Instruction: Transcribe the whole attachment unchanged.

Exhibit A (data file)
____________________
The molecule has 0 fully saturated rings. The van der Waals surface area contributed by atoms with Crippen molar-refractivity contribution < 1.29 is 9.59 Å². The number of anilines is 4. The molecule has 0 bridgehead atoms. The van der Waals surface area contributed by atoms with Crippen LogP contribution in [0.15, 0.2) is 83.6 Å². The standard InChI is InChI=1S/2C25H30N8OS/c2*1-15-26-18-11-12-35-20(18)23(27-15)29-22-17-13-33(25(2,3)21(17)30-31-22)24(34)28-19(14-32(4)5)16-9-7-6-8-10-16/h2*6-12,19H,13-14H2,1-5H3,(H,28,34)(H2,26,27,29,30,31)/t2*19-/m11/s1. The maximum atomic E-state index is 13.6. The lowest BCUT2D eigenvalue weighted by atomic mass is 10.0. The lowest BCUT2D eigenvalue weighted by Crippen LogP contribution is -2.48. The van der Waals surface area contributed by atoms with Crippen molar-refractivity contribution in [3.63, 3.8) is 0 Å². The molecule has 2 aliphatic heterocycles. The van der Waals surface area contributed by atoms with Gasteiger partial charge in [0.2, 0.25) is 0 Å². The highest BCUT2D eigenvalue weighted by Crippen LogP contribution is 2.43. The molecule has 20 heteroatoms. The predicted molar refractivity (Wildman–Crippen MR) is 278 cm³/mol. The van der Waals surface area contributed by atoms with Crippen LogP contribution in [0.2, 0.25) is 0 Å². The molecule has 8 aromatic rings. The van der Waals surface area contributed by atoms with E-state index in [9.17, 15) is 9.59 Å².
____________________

The molecule has 0 fully saturated rings. The van der Waals surface area contributed by atoms with Crippen molar-refractivity contribution < 1.29 is 9.59 Å². The number of anilines is 4. The molecule has 0 bridgehead atoms. The van der Waals surface area contributed by atoms with Crippen LogP contribution in [0.15, 0.2) is 83.6 Å². The standard InChI is InChI=1S/2C25H30N8OS/c2*1-15-26-18-11-12-35-20(18)23(27-15)29-22-17-13-33(25(2,3)21(17)30-31-22)24(34)28-19(14-32(4)5)16-9-7-6-8-10-16/h2*6-12,19H,13-14H2,1-5H3,(H,28,34)(H2,26,27,29,30,31)/t2*19-/m11/s1. The maximum atomic E-state index is 13.6. The lowest BCUT2D eigenvalue weighted by atomic mass is 10.0. The lowest BCUT2D eigenvalue weighted by Crippen LogP contribution is -2.48. The van der Waals surface area contributed by atoms with Crippen molar-refractivity contribution in [3.63, 3.8) is 0 Å². The molecule has 2 aliphatic heterocycles. The van der Waals surface area contributed by atoms with Gasteiger partial charge in [0.2, 0.25) is 0 Å². The highest BCUT2D eigenvalue weighted by Crippen LogP contribution is 2.43. The molecule has 20 heteroatoms. The predicted molar refractivity (Wildman–Crippen MR) is 278 cm³/mol. The van der Waals surface area contributed by atoms with Crippen LogP contribution in [0.2, 0.25) is 0 Å². The molecule has 8 aromatic rings. The van der Waals surface area contributed by atoms with E-state index in [9.17, 15) is 9.59 Å².